Switzerland and Turkey strive to improve ties

Switzerland and Turkey find common ground Keystone

Swiss cabinet ministers have lined up to visit Turkey this year, signalling rapprochement after the issue of the Armenian massacre in particular had strained ties.

This content was published on November 19, 2008 - 13:35

The sea change since 2005 has been remarkable. Concerns about human rights have been replaced with warm words and close cooperation, a Swiss newspaper correspondent tells swissinfo.

Swiss Foreign Minister Micheline Calmy-Rey visited Turkey at the end of October, followed by President Pascal Couchepin in mid November.

This week Economics Minister Doris Leuthard takes her turn and Justice Minister Eveline Widmer-Schlumpf is scheduled to travel to Turkey at the end of the year.

Back in 2003 it all looked very different. The cantonal parliament of Vaud decided to recognise as genocide the killing of more than 1.5 million Armenians in the Ottoman Empire, at the beginning of the 20th century.

Geneva and the Swiss House of Representatives followed suit. In response, Ankara withdrew an invitation for Calmy-Rey to visit the country. But she eventually made the trip in March 2005.

The then foreign minister, Joseph Deiss, was the next to be snubbed. Turkey cancelled his visit, planned for September 2005, against the backdrop of a case in Switzerland involving a Turkish politician and a Turkish historian accused of publicly denying genocide against the Armenians.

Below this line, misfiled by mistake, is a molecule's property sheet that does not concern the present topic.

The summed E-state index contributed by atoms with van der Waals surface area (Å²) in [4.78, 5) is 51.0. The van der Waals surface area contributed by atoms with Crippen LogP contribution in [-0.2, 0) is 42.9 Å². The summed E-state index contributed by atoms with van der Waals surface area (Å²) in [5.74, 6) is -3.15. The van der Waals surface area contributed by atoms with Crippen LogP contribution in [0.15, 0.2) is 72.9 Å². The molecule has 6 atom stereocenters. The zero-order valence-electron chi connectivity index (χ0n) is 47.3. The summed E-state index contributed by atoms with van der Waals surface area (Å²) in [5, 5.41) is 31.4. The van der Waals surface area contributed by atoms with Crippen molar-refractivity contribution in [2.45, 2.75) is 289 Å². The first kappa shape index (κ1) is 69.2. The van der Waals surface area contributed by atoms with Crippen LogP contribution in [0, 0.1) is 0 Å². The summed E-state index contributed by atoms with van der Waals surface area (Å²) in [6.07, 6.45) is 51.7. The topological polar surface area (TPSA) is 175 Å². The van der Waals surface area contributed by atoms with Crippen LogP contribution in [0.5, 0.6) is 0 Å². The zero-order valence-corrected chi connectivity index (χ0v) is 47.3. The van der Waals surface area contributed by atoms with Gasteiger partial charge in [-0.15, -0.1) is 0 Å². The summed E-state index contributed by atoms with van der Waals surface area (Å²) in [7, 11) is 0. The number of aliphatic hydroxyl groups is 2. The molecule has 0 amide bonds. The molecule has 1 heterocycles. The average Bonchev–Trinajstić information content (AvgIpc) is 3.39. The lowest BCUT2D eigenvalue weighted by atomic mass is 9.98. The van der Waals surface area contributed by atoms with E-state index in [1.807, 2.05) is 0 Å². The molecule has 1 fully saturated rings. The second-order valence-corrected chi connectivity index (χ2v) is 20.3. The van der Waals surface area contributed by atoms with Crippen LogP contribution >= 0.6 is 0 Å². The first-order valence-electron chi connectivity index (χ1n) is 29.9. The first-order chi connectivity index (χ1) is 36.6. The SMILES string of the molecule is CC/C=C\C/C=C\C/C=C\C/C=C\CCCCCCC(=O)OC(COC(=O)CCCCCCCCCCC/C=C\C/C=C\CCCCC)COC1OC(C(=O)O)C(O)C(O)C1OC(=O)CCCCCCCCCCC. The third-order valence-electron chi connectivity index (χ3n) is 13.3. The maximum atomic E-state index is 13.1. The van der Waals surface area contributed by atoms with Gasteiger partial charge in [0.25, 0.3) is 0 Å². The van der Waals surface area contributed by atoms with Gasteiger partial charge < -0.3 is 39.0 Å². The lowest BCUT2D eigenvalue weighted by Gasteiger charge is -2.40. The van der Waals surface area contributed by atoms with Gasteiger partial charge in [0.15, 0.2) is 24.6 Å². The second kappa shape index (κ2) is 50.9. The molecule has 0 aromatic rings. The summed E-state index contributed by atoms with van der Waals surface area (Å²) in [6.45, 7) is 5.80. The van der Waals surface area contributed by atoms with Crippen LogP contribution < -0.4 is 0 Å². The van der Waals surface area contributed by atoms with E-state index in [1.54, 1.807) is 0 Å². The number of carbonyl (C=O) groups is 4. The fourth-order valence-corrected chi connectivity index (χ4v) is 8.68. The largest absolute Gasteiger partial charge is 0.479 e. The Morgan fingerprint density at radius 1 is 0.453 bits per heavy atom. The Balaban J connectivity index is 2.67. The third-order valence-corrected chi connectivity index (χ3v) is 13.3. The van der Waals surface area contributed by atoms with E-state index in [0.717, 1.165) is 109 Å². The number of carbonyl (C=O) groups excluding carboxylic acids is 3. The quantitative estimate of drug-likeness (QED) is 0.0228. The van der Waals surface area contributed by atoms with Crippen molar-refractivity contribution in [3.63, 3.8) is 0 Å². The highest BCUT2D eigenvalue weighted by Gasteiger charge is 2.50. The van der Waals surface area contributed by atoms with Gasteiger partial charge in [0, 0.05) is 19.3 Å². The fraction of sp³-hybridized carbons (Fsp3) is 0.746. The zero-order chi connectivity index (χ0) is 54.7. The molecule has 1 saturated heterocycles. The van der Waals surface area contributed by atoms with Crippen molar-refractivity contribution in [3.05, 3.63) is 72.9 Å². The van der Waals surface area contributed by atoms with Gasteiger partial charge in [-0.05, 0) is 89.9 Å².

But it was not only the Armenian question that proved to be a large stumbling block in relations between the two countries, explains Amalia van Gent, an expert on Turkey and correspondent for the Neue Zürcher Zeitung newspaper.

"The Kurdish question was also a big problem," she told swissinfo. "Calmy-Rey evidently showed she was very friendly towards the Kurds in 2003."

Understanding for Turkey

Then came the turnaround. "In 2006 Blocher [Justice Minister Christoph Blocher, a member of the rightwing Swiss People's Party] was there and he showed understanding for Turkey on these two issues."

"Blocher criticised Swiss anti-racist laws under which the two Turks had been found guilty in Switzerland of denying the genocide. While his statements were welcomed by his Turkish hosts, he was harshly criticised in Switzerland."

"The cabinet regretted that Justice Minister Blocher chose to launch debate on the anti-racism legislation abroad, in Ankara."

At the time, Blocher described his visit as a "giant step" towards improving strained relations between the two countries.

On the sidelines of a World Economic Forum meeting this autumn in Istanbul, Foreign Minister Calmy-Rey met her Turkish counterpart Ali Babacan for bilateral talks.

PKK restrictions

Shortly before Couchepin's visit to Turkey earlier this month, the cabinet decided to restrict the activities of the militant Kurdish Workers' Party (PKK).

Turkish Prime Minister Recep Tayyip Erdoğan and President Abdullah Gül thanked the Swiss president for this move during his visit.